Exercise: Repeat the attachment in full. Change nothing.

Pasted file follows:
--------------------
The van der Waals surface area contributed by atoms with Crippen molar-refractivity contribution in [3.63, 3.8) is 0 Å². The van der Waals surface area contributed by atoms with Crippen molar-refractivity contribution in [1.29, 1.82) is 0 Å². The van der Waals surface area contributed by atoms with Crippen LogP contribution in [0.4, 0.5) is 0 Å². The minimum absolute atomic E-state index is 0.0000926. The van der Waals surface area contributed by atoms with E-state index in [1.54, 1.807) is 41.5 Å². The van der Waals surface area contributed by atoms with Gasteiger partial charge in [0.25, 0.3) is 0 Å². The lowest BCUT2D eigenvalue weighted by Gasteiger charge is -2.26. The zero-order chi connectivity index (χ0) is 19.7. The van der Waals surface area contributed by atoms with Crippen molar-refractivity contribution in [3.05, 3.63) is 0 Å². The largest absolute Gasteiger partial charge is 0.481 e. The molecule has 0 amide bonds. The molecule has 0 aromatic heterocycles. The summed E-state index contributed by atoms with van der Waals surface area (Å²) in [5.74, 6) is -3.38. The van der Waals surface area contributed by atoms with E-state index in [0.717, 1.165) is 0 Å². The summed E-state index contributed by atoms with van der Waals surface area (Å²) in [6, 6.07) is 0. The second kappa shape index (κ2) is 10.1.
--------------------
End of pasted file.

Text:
The van der Waals surface area contributed by atoms with Crippen molar-refractivity contribution in [3.63, 3.8) is 0 Å². The van der Waals surface area contributed by atoms with Crippen molar-refractivity contribution in [1.29, 1.82) is 0 Å². The van der Waals surface area contributed by atoms with Crippen LogP contribution in [0.4, 0.5) is 0 Å². The minimum absolute atomic E-state index is 0.0000926. The van der Waals surface area contributed by atoms with E-state index in [1.54, 1.807) is 41.5 Å². The van der Waals surface area contributed by atoms with Gasteiger partial charge in [0.25, 0.3) is 0 Å². The lowest BCUT2D eigenvalue weighted by Gasteiger charge is -2.26. The zero-order chi connectivity index (χ0) is 19.7. The van der Waals surface area contributed by atoms with Crippen molar-refractivity contribution in [3.05, 3.63) is 0 Å². The largest absolute Gasteiger partial charge is 0.481 e. The molecule has 0 amide bonds. The molecule has 0 aromatic heterocycles. The summed E-state index contributed by atoms with van der Waals surface area (Å²) in [5.74, 6) is -3.38. The van der Waals surface area contributed by atoms with E-state index in [0.717, 1.165) is 0 Å². The summed E-state index contributed by atoms with van der Waals surface area (Å²) in [6, 6.07) is 0. The second kappa shape index (κ2) is 10.1.